Namibia: Union, Private Schools Welcome Delayed Schools Re-Opening

Des tests de diagnostic rapide à base d'antigènes approuvés par l'OMS pour le nouveau coronavirus en Afrique ont été mis en place.

Union, private schools welcome delayed schools re-opening

News - National | 2021-01-06

by Shelleygan Petersen

THE Teachers' Union of Namibia (TUN) and Namibia's Private Schools Association have welcomed the Ministry of Education, Arts and Culture's move to delay the re-opening of schools with about two weeks.

Education minister Anna Nghipondoka announced that schools will reopen on 26 January instead of 11 January, while teachers are now expected to return on 14 January.

TUN secretary general Mahongora Kavihuha yesterday said more than 20 teachers have died as a result of Covid-19, and the ministry should therefore work towards making schools safer.

"The decision should not be regarded as a resting period, but educators should work towards lowering the transmission of the virus in schools," Kavihuha said.

He criticised the ministry's handling of positive cases in schools, saying the opening and closing of learning institutions disrupted the learning process.

Mahongora suggested that more mechanisms be put in place to deal with positive cases in schools, but did not provide practical solutions.

Nghipondoka in her announcement said the ministry will not provide students with masks unless parents are not able to.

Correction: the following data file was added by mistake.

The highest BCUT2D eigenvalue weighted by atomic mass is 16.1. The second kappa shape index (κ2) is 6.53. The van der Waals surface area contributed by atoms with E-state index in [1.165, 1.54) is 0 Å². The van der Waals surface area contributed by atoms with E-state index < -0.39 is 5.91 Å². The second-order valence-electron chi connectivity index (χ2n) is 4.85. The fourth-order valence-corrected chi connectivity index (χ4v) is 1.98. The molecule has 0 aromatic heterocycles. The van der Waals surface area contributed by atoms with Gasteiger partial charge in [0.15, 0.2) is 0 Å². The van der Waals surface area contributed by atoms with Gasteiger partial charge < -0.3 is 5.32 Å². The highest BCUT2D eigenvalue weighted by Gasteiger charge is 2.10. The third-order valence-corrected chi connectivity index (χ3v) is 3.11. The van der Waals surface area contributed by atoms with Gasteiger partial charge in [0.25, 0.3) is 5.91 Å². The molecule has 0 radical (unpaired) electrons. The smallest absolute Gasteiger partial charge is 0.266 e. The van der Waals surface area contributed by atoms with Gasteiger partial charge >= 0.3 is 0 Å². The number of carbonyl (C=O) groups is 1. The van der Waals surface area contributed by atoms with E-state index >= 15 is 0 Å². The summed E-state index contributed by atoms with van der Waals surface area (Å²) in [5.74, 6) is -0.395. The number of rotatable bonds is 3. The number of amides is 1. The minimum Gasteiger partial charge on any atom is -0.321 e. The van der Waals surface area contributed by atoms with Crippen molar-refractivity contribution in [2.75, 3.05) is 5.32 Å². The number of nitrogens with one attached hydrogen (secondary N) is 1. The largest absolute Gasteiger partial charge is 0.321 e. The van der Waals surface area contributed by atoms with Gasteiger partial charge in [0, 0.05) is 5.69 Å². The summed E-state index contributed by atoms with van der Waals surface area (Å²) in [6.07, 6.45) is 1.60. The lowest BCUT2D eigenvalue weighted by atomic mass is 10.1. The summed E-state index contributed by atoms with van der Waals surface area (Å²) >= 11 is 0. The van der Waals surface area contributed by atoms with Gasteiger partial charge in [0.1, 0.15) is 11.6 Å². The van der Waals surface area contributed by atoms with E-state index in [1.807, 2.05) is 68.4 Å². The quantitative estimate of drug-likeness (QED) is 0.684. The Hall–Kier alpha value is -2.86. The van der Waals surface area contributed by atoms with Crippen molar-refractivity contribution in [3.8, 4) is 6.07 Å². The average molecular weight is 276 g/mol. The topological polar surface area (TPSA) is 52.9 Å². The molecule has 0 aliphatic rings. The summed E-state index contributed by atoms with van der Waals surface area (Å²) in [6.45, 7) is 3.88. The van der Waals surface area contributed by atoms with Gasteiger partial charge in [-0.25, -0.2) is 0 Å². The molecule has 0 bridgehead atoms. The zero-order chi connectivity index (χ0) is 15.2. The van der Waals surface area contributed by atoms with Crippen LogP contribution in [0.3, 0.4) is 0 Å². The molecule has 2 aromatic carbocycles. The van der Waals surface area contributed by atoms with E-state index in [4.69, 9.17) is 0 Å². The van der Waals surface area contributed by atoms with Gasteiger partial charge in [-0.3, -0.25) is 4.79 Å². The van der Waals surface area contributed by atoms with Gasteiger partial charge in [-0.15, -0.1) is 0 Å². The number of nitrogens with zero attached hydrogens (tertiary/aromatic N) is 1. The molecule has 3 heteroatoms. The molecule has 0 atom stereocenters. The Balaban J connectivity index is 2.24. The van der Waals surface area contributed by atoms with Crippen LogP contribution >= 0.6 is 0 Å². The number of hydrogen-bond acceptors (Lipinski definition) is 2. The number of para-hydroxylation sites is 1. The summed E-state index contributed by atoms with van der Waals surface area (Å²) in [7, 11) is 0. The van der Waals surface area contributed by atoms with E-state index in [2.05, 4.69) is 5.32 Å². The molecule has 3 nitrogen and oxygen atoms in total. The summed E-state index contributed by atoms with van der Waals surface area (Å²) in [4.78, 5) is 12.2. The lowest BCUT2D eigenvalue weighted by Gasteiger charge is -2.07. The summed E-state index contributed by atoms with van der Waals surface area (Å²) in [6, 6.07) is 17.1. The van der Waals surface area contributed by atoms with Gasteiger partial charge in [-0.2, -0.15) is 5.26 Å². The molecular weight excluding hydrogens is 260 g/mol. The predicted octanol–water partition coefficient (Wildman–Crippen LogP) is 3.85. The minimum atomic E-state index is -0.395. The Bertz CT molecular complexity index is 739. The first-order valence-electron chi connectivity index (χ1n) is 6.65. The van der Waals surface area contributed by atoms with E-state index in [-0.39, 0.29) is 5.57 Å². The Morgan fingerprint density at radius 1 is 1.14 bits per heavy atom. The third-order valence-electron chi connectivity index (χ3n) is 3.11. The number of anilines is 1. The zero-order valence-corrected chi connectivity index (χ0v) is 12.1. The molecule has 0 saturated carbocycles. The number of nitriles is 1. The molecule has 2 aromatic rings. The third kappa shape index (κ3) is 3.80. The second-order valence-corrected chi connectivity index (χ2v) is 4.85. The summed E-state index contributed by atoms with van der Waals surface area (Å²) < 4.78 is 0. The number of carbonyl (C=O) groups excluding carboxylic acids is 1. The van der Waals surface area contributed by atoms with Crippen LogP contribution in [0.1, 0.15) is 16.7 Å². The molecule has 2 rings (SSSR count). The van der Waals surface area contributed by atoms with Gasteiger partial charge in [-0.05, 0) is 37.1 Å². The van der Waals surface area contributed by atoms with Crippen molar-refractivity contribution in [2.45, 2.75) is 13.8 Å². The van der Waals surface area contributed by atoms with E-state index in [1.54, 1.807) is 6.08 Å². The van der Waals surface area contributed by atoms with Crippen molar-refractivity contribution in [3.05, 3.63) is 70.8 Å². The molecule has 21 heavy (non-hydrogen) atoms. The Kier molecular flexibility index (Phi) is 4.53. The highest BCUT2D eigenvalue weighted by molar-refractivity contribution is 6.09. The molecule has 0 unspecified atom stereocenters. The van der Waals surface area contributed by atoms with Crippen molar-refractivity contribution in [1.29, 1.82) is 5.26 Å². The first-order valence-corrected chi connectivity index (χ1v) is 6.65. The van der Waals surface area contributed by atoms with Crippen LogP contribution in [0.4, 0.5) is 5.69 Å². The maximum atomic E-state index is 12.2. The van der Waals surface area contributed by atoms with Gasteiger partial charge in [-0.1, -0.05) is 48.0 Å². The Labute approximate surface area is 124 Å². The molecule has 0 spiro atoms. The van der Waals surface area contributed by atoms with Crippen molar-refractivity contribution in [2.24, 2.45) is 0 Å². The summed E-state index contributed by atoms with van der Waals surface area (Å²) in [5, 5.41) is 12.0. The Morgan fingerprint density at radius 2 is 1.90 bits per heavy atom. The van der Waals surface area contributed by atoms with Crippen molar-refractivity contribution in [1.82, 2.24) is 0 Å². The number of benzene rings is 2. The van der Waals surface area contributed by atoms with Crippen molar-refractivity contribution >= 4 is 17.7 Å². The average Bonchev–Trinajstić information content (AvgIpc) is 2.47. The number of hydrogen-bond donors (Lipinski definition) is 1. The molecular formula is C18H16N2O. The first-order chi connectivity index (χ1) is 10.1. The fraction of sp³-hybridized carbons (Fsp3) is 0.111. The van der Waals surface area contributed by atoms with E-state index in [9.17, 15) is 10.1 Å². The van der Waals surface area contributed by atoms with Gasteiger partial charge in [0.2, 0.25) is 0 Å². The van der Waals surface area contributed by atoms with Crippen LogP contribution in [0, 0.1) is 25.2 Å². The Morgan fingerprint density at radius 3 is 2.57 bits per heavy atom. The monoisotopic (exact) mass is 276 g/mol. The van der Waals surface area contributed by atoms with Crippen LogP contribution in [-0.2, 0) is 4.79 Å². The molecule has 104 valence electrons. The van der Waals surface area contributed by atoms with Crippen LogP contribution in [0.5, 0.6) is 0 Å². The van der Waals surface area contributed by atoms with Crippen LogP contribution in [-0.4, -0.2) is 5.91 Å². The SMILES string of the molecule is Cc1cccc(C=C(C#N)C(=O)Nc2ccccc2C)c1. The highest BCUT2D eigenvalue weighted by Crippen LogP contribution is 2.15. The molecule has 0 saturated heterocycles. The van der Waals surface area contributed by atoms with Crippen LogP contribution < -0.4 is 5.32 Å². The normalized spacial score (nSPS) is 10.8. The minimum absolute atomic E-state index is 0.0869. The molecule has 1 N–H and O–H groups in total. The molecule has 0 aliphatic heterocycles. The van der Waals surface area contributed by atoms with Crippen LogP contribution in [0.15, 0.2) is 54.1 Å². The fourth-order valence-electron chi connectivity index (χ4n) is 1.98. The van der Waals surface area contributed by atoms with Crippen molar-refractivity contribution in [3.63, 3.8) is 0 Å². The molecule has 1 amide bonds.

Kavihuha said the ministry wants to shift the responsibility of providing pupils with a safe environment to parents.

"The ministry should budget for masks and everything needed as a precautionary measure in schools. They have to take ownership . . ," he said.

He condemned parents who are complaining of the financial burden of keeping pupils at home for an additional two weeks.

"These are insensitive comments of parents, and they should take care of their children," Kavihuha said.

Meanwhile, the chairperson of the Private Schools Association, Colette Rieckert, said they understand why the ministry delayed the start of the academic year.

She said many private schools initially objected to the delay, because they wanted to get ahead, but later considered the danger of opening amid Namibia's second Covid-19 wave.

"The reality really struck home during the past few days and weeks where we saw how people can get sick from the virus, and it is not just the flu. We have lost a number of people we know," Rieckert said.

Minister of health and social services Kalumbi Shangula yesterday said the ministry continues to record confirmed cases of pupils, teachers and students during their holidays.

Shangula said out of the 9 818 confirmed cases the country recorded last September, 732 involved teachers, students and pupils in 12 regions.

Infectious disease specialist Dr Gordon Cupido yesterday said the infection rate in communities will be reflected in schools as well, and it may be that the Namibian school situation is not ideal at present.

Cupido said crowded schools with smaller classrooms and insufficient spacing of desks, poor ventilation and screening as well as constant traffic between classrooms will cause a spike in cases.

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